Both New York State and New York City passed laws in 2018 requiring employers to train their employees annually in workplace sexual harassment prevention. The state training requirement took effect on October 9, 2018, and the city’s law took effect on April 1, 2019.
The city’s law required the NYC Commission on Human Rights to design a free “online interactive training module” for employers to use. On April 1, 2019, the Commission published a free online training program with 164 slides. The program, titled “Confronting Sexual Harassment: Tools and strategies to create a harassment-free workplace”, is available here. This module satisfies both state and city training requirements.
Employers are required to keep a record of their annual sexual harassment prevention training, including a signed employee acknowledgment. Employers are required to maintain such records for at least three years and make those records available for Commission inspection upon request. The city’s module provides a certificate of completion to the participant, which the participant may print out. It is the employer’s responsibility, however, to maintain these records, so employers that allow employees to complete the module at their own pace will need to follow up with employees to confirm completion.
The Commission also revised their sexual harassment training FAQs, available here.
On April 9, the New Jersey Department of Labor announced that the wage base for employee contributions to temporary disability and family leave programs will almost quadruple to $131,000. The current 2019 wage base is $34,400.
Under the new law, the amount of paid family leave available to employees will increase to 12 weeks from six weeks. Eligible employees will also receive benefits of up to 85 percent of the state average weekly wage, up from 66 percent.
Temporary disability insurance is funded by both employee and employer contributions, while family leave insurance is funded solely by employee contributions. The employer wage base for disability insurance will remain unchanged. The wage base for both employee and employer contribution to unemployment insurance will also remain unchanged.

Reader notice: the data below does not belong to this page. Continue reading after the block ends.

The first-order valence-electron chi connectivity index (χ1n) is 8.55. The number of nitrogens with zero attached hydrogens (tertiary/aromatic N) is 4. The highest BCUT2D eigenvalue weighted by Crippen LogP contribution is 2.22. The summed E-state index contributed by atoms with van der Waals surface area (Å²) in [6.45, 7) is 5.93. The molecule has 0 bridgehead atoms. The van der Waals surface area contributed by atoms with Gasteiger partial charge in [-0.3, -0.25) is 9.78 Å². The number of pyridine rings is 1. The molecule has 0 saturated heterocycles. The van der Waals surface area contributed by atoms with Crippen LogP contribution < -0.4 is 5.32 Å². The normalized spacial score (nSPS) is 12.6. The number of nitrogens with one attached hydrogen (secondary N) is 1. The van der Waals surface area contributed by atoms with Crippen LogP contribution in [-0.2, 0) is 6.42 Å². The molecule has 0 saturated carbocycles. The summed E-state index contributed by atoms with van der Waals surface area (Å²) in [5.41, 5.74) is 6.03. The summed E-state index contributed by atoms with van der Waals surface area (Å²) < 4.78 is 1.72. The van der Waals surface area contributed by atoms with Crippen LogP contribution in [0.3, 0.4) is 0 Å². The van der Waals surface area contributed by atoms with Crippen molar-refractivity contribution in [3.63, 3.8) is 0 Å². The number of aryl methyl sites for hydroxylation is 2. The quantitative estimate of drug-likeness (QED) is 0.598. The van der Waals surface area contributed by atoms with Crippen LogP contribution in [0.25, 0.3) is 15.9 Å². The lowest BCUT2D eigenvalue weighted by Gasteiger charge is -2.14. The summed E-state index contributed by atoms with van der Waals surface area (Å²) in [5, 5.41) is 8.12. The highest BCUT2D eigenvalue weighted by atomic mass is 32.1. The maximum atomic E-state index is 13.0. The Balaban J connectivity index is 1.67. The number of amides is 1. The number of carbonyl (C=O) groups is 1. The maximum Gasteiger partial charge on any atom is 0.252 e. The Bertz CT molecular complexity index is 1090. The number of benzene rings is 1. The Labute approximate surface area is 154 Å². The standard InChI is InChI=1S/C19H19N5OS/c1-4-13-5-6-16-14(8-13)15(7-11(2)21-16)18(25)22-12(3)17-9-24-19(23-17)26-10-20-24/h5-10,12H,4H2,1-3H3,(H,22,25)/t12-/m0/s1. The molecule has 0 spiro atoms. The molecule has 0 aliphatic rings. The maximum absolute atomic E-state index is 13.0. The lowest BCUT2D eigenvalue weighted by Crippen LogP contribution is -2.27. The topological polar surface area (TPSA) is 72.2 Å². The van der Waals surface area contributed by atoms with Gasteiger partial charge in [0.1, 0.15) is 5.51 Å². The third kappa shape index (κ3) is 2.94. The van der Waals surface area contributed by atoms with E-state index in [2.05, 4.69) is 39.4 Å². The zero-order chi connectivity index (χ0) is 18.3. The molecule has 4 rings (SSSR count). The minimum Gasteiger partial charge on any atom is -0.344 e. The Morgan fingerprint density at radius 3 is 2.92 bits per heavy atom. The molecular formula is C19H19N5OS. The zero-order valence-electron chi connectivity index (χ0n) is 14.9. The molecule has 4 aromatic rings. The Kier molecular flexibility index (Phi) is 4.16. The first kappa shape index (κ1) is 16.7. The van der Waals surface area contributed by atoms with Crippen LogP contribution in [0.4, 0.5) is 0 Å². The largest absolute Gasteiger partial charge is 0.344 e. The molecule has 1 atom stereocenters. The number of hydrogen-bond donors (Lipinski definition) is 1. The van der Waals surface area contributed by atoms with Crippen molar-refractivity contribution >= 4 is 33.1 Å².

Michigan has launched a website to help employers comply with the new Paid Medical Leave Act that went into effect on March 29, 2019. The website includes FAQs for employers.
Michigan Paid Medical leave act applies only to employers with 50 or more employees and requires accrual of paid sick leave of 1 hour for every 35 hours worked, up to 40 hours annually. Employers may limit the accrual to 1 hour per week, and employees can carry over up to 40 hours of accrued leave to the following year. Leave can be used to care for the employee’s own health or that of a family member. For more details on leave eligibility and use click here.
On April 12, New York Governor Andrew Cuomo signed a budget bill that included an amendment to New York’s voting leave law. In the past, employees could request up to 2 hours of paid time off to vote if they did not have 4 consecutive hours between the time of the polls opening and the start of their workday or the end of their workday and when the polls close. Under the new law, all registered voters can request up to 3 hours of paid time off to vote regardless of their work schedule. Employers can determine when during the workday the time off can be taken.
Employees must be registered to vote to be eligible for this paid time off and must provide at least 2 days’ notice to their employers. Employers must post a notice of employees’ voting leave rights from at least 10 days before a public election until the polls close.
For more information click here
On April 1, 2019, New Mexico announced the following schedule minimum wage increases:
January 1, 2020 $9.00
January 1, 2021 $10.50
January 1, 2022 $11.50
January 1, 2023 $12.00
The minimum cash wage for tipped employees, currently $2.13 per hour, will be increased as follows: January 1, 2020 $2.35
January 1, 2021 $2.55
January 1, 2022 $2.80
January 1, 2023 $3.00
Effective July 1, 2019, minimum wage in Portland, Maine will increase from $10.90 per hour to $11.11 per hour. Tipped employees’ minimum cash wage will increase from $5.00 per hour to $5.50 per hour.